The ClearOut Logo

Riding the Gere-Stick to the Worst Poem in History! – Episode 112

In this episode, Dara wrestles with the conundrum that is Richard Gere. Self-satisfied narcissus or instinctive, id-driven sex animal? Is he a good actor? Is he just a fantasy figure beloved of Generation X moviegoers? Is he forever the man who rescued Julia Roberts from the streets? Dara examines Gere’s legacy through some of his most memorable performances and discusses in detail Breathless, the bizarre 1983 Hollywood remake of Godard’s A Bout de Souffle with an uncontainable turn from Gere at his most overtly sexual.

But a person’s entire career can be summed up, and even dismissed, in a single line of criticism, and Dara has never been able to shake a particularly astute sketch of Gere by the great film writer David Thomson when discussing Pretty Woman (1990), the Pygmalionesque story of Julia Roberts’s hooker with a heart of gold being shown the way to respectability by Gere’s wealthy playboy. Thomson brilliantly identifies something at the heart of the actor’s persona that is more than mere smugness. In a Vanity Fair profile from the same year, Gere is gently skewered by an ex-girlfriend whose insight into actors Dara thinks is spot on.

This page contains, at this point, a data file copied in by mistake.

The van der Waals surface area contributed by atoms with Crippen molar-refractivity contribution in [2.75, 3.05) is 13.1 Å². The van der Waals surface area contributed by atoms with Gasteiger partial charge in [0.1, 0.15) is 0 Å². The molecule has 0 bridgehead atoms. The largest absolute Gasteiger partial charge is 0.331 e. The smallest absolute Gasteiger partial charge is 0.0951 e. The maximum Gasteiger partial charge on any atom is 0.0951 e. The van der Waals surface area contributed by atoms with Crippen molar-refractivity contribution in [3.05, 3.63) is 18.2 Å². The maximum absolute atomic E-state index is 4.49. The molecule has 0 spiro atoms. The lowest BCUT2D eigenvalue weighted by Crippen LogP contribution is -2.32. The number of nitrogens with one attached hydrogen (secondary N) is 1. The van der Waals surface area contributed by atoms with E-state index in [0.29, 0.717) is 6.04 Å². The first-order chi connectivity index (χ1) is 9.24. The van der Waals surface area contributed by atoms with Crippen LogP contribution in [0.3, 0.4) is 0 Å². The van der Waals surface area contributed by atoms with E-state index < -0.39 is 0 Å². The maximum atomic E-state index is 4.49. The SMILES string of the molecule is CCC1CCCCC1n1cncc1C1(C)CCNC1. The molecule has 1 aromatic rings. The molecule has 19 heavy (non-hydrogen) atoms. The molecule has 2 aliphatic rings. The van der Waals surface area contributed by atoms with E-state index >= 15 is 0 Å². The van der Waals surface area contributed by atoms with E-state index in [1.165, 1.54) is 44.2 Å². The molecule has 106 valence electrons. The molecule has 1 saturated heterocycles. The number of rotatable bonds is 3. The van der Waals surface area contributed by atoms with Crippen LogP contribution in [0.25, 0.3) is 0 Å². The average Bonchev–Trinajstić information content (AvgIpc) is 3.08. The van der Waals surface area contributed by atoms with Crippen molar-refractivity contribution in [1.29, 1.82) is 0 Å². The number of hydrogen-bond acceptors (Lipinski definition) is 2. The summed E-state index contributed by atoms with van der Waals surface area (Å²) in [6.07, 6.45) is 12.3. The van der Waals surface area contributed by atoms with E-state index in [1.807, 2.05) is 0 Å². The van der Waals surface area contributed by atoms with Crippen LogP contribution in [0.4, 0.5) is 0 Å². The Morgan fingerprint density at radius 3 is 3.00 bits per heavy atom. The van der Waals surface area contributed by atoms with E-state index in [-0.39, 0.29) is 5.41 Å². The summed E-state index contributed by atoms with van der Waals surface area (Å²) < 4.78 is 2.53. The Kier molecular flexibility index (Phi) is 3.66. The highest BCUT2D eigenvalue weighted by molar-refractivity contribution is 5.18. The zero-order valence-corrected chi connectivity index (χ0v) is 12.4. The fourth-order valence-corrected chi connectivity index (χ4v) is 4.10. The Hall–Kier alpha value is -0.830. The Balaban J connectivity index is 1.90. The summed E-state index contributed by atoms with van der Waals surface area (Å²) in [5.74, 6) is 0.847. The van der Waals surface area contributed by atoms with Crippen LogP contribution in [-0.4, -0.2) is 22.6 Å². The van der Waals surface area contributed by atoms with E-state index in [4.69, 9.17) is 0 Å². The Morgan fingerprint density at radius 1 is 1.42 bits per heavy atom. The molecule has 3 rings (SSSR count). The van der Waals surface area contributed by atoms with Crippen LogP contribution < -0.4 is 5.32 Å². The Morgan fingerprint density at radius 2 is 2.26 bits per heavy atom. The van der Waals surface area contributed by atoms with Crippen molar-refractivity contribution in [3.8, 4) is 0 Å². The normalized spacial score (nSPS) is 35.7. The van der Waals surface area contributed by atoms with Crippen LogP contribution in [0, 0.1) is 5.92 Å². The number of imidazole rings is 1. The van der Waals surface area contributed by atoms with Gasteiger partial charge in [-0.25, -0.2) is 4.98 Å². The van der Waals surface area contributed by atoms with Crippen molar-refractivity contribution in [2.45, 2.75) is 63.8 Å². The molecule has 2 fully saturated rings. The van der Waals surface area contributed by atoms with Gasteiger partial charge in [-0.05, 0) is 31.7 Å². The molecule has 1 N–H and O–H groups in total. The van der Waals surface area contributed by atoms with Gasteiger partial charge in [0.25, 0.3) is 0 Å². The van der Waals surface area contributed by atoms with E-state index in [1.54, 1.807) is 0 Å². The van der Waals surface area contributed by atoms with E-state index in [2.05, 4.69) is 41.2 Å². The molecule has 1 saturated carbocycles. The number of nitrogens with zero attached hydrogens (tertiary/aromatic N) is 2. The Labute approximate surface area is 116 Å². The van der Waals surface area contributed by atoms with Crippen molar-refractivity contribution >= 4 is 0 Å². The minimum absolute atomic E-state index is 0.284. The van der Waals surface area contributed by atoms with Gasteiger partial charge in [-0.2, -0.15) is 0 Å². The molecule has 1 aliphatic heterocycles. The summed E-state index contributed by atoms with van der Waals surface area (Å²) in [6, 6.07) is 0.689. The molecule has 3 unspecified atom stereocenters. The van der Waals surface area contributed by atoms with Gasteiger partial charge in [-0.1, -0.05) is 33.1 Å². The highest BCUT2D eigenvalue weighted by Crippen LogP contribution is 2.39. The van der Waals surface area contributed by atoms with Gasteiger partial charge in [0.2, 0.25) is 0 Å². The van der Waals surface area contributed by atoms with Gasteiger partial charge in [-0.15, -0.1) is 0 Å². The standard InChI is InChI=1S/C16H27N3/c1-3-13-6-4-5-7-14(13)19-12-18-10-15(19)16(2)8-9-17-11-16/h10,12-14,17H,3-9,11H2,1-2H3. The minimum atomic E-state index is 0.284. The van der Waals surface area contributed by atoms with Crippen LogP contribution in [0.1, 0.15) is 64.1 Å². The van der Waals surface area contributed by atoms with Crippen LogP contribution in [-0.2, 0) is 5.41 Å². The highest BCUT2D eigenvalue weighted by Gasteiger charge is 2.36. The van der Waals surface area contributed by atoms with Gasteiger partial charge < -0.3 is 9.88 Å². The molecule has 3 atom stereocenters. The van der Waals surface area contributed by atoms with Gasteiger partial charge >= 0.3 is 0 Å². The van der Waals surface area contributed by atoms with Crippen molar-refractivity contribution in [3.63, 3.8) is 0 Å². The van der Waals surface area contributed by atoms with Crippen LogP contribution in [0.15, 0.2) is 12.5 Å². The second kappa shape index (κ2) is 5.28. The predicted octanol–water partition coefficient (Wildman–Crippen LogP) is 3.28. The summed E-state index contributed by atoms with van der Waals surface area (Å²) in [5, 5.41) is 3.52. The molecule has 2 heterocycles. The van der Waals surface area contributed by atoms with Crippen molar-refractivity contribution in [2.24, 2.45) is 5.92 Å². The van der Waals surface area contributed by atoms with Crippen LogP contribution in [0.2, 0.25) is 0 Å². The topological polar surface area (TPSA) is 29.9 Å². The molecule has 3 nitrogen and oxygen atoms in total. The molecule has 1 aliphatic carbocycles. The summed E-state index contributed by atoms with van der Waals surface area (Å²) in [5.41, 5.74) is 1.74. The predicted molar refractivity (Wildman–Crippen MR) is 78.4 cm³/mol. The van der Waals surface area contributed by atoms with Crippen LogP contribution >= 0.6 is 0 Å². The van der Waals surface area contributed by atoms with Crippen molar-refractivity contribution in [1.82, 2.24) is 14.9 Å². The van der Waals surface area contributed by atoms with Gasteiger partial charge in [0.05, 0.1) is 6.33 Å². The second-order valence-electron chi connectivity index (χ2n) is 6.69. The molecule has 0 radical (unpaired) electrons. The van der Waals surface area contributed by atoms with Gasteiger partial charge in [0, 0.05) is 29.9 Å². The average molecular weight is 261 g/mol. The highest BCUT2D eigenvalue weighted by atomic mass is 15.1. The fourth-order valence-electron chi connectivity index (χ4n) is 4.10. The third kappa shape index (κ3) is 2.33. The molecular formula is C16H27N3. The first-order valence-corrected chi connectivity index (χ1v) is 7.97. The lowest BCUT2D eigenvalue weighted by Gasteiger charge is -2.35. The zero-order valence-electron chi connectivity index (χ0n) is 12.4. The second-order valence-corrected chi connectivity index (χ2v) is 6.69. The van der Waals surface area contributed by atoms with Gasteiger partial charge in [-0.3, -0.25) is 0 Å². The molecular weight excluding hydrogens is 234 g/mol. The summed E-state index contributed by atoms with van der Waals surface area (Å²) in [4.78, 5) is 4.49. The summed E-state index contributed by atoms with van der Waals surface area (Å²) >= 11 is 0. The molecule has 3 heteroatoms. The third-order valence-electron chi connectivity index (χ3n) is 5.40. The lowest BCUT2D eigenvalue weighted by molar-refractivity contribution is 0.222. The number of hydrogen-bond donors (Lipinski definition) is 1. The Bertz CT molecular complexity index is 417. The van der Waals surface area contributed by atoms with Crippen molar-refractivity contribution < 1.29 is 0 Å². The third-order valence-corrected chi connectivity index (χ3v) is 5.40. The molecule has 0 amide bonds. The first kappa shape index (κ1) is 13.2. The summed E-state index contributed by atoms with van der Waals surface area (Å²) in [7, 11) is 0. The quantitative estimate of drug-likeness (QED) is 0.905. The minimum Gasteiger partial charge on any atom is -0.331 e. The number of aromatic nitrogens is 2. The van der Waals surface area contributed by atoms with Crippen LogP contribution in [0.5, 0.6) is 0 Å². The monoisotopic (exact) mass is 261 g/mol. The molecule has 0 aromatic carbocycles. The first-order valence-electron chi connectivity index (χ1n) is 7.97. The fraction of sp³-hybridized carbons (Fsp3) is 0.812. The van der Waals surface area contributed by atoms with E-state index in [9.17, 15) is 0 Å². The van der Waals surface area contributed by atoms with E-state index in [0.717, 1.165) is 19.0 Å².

Spurred by the use of the word ‘pasha’ by Thomson, Dara goes in search of pasha-centric poetry. While far from successful, two poems are considered worth sharing, and Dara even dares to read one of them in a barely tolerable Scottish accent – but he hopes the accent might compensate in some way for the awfulness of the poem. The piece in question – The Tay Bridge Disaster by William McGonagall – is often cited as the worst poem ever written. Listen here and make up your own mind!

Time is also found to discuss The Bard of the Yukon, Paul Newman’s uneasy relationship with his good looks, and Dara’s Julia Roberts agnosticism.

The worst poem ever written –

Richard Gere Vanity Fair profile (1990) –

Leave a Reply

Notify of
Inline Feedbacks
View all comments